We think this is due to a hemispheric asymmetry in the Moon’s interior structure with the near-side being hotter and the far-side being colder (also, the thickness of primordial crust is larger on the far-side). After its formation, the Moon was still very hot and contained a magma ocean, but this did not cool quite uniformly. Instead, the magma ocean persisted slightly longer on the nearside and this focused much of the incompatible, heat-producing elements into this hemisphere  to maintain warmer conditions even on the long-term. A-ha! So the initially dead and a little dull looking surface of the small Moon tells us a lot about the interior structure and about magma ocean cooling – a process that definitely shaped the early Earth and its subsequent evolution as well!
But let’s go back to the surface of the Moon, where all of these rocks and fragments lie around, having been ejected from some nearby basins. The fantastic thing about the Moon is that we have samples! They come from meteorites, but also from sample returns like during the Apollo missions. In the lab, we can determine their ages, which provides the cornerstones of the lunar chronology. Of course, this remains an almost overwhelming puzzle as it is not easy to link the sample to a particular location; it could have its origin exactly where we picked it up, but perhaps it was deposited there as ejecta from a huge basin-forming impact elsewhere instead. Deciphering this is very hard and conclusions are often controversial, but it is important. Resolving this tells us when the large impacts on the Moon occurred, even in absolute terms. Based on this, we can estimate how the frequency of impacts (the impactor flux) has evolved with time and so we have a key in our hands to decipher the cratering record of other planetary bodies (linked to the same, possibly rescaled, impactor flux). Oh, and while we are at it, the Moon can therefore even tell us a lot about solar system time scales and history – something that the Earth can hardly do, because plate tectonics has wiped out any record of this.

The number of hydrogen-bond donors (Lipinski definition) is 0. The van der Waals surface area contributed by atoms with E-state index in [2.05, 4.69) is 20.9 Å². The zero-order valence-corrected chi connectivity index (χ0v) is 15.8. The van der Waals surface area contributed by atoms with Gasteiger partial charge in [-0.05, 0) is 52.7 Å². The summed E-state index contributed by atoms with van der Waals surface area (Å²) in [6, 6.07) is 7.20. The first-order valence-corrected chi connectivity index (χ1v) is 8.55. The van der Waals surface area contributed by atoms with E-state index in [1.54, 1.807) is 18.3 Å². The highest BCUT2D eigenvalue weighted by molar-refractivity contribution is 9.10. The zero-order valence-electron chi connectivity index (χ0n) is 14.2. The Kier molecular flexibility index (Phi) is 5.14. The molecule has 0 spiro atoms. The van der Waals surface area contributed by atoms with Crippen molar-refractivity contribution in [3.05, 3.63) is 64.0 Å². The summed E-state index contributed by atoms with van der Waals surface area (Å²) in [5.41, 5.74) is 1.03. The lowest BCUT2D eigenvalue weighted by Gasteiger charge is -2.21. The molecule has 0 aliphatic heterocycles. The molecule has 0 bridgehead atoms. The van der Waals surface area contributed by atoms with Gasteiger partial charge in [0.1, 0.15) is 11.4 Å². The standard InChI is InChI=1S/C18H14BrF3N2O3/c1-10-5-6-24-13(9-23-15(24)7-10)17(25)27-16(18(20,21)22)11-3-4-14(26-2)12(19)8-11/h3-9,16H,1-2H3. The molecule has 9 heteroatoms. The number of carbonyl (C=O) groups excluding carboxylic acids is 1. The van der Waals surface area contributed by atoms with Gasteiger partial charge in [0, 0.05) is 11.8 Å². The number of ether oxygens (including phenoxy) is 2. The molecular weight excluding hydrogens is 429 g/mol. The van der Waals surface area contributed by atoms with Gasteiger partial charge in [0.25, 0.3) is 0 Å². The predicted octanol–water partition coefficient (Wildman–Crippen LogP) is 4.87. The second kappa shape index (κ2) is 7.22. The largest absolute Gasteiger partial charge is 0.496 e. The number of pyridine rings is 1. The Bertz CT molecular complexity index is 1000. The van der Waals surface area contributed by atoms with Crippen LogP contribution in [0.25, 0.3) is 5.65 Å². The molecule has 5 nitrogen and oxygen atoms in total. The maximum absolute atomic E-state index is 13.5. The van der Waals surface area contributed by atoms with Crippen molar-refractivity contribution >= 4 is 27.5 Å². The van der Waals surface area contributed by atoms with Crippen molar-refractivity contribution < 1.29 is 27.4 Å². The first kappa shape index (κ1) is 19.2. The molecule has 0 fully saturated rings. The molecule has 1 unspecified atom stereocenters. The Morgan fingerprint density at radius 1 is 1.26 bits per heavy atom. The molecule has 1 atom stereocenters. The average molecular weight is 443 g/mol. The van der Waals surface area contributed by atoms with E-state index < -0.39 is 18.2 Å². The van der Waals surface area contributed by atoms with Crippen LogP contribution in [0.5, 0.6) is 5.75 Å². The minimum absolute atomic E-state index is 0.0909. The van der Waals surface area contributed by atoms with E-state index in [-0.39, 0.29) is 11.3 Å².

In conclusion, the Moon may look small and, geodynamically at least, a little dull and insignificant. However, always remember that it is one of the most precious archives we have. Understand it and you understand not only the Moon, but also the evolution of the (early) Earth and the entire solar system a lot better.
Keep looking at it (and not only the Earth)!
References  iSALE code: http://www.isale-code.de, a community code for modelling impact cratering processes, developed by G. Collins, K. Wünnemann, D. Elbeshausen, T. Davison, B. Ivanov, and J. Melosh (amongst others)  Prieur, N., Rolf, T., Wünnemann, K., Werner, S.C., 2018, Formation of simple impact craters in layered targets: implications for lunar crater morphology and regolith thickness, J. Geophys. Res. Planets, 123, 1555-1578, DOI:10.1029/2017JE005463  Miljkovic, K., Wieczorek, M.A., Collins, G.S., Laneuville, M., Neumann, G.A., Melosh, H.J., Solomon, S.C., Phillips, R.J., Smith, D.E., Zuber, M.T., 2013, Asymmetric Distribution of Lunar Impact Basins Caused by Variations in Target Properties, Science, 342, 724-726, DOI:10.1126/science.1243224.  Parmentier, E.M., Zhong, S., Zuber, M.T., 2002, Gravitational differentiation due to initial chemical stratification: origin of lunar asymmetry by the creep of dense KREEP?, Earth Planet. Sci. Lett., 201, 473-480, DOI:10.1016/S0012-821X(02)00726-4